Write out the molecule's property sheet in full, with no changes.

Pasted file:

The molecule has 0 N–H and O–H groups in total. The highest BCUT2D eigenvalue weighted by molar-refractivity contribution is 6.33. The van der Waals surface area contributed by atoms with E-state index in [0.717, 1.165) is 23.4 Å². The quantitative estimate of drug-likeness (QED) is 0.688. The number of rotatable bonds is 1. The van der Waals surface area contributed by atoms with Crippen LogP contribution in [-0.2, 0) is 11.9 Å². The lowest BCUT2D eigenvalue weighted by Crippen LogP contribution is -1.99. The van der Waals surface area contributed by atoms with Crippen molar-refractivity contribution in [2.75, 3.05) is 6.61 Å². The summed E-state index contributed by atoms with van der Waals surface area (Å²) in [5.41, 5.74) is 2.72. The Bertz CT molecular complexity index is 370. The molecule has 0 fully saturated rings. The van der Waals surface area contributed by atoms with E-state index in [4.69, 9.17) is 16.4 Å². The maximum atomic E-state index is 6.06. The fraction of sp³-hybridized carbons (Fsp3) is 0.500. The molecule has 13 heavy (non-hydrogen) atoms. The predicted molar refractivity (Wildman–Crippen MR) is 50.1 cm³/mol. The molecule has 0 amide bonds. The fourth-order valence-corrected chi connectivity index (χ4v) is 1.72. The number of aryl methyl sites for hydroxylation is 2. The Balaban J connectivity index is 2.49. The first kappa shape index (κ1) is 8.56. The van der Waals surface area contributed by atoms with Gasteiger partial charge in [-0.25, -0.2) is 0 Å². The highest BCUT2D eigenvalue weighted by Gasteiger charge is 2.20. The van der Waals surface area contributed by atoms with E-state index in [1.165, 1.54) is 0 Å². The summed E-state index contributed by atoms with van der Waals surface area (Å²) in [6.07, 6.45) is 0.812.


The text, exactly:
The molecule has 0 N–H and O–H groups in total. The highest BCUT2D eigenvalue weighted by molar-refractivity contribution is 6.33. The van der Waals surface area contributed by atoms with E-state index in [0.717, 1.165) is 23.4 Å². The quantitative estimate of drug-likeness (QED) is 0.688. The number of rotatable bonds is 1. The van der Waals surface area contributed by atoms with Crippen LogP contribution in [-0.2, 0) is 11.9 Å². The lowest BCUT2D eigenvalue weighted by Crippen LogP contribution is -1.99. The van der Waals surface area contributed by atoms with Crippen molar-refractivity contribution in [2.75, 3.05) is 6.61 Å². The summed E-state index contributed by atoms with van der Waals surface area (Å²) in [5.41, 5.74) is 2.72. The Bertz CT molecular complexity index is 370. The molecule has 0 fully saturated rings. The van der Waals surface area contributed by atoms with E-state index in [4.69, 9.17) is 16.4 Å². The maximum atomic E-state index is 6.06. The fraction of sp³-hybridized carbons (Fsp3) is 0.500. The molecule has 13 heavy (non-hydrogen) atoms. The predicted molar refractivity (Wildman–Crippen MR) is 50.1 cm³/mol. The molecule has 0 amide bonds. The fourth-order valence-corrected chi connectivity index (χ4v) is 1.72. The number of aryl methyl sites for hydroxylation is 2. The Balaban J connectivity index is 2.49. The first kappa shape index (κ1) is 8.56. The van der Waals surface area contributed by atoms with Gasteiger partial charge in [-0.25, -0.2) is 0 Å². The highest BCUT2D eigenvalue weighted by Gasteiger charge is 2.20. The van der Waals surface area contributed by atoms with E-state index in [1.165, 1.54) is 0 Å². The summed E-state index contributed by atoms with van der Waals surface area (Å²) in [6.07, 6.45) is 0.812.